The Penn State fraternity suspension announced Tuesday came eight days after the University of Oklahoma’s Sigma Alpha Epsilon chapter was banned from campus because their members sang a racist chant against African Americans that was posted online. The SAE episode, which caused a national uproar, cast a spotlight on issues of racism and misconduct at fraternities.
Because fraternities were formed to be exclusive, they developed a “we versus they mentality,” said Nicholas Syrett, author of “The Company He Keeps: A History of White College Fraternities.”
“Most frats were originally all white,” he said in an interview. “When students of color came to universities, many groups wrote clauses to bar them from membership. And while the clauses are gone, some remain all white.”
On Wednesday, national leaders of the embattled SAE fraternity announced they would create a confidential hotline for reporting racist incidents such as the chant that thrust the group’s OU chapter into the spotlight.
The hotline was part of a package of new diversity initiatives announced in Chicago by SAE Executive Director Blaine Ayers, who oversees 15,000 undergraduate fraternity members, 3% of whom are black.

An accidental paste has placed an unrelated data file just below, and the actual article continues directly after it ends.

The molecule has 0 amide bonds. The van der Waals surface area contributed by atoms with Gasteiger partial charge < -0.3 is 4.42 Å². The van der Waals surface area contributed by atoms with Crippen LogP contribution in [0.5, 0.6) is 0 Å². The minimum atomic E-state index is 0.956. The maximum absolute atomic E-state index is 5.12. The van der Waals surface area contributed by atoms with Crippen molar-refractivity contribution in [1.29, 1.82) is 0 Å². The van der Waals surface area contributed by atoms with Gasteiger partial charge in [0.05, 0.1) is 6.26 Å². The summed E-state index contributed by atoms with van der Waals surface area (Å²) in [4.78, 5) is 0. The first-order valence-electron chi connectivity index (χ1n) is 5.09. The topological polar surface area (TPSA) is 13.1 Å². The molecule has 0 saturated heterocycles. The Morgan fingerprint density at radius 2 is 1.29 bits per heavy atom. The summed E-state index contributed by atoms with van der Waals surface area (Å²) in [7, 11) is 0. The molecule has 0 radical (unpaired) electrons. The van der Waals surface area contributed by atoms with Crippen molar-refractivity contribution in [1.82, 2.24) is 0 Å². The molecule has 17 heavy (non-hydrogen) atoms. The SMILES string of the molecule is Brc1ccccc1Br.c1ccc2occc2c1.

“Now we must begin a task of seeking forgiveness and taking steps to ensure that this never happens again,” Ayers said Wednesday at a televised news conference.
OU officials almost immediately threw out the 163-member SAE chapter after the racist video emerged March 8. University President and former Oklahoma Gov. David Boren, responding swiftly to his own outrage as well as to growing national scorn, expelled the two men identified as leaders of the chant, despite skepticism from legal experts who thought the racist song was protected by the 1st Amendment. The chapter has since retained Stephen Jones, the high-powered attorney who once represented Oklahoma City bomber Timothy McVeigh.
At Vanderbilt University in Tennessee, officials were investigating an incident last weekend involving three swastikas spray-painted at the house of the Jewish fraternity, the Tau chapter of Alpha Epsilon Pi.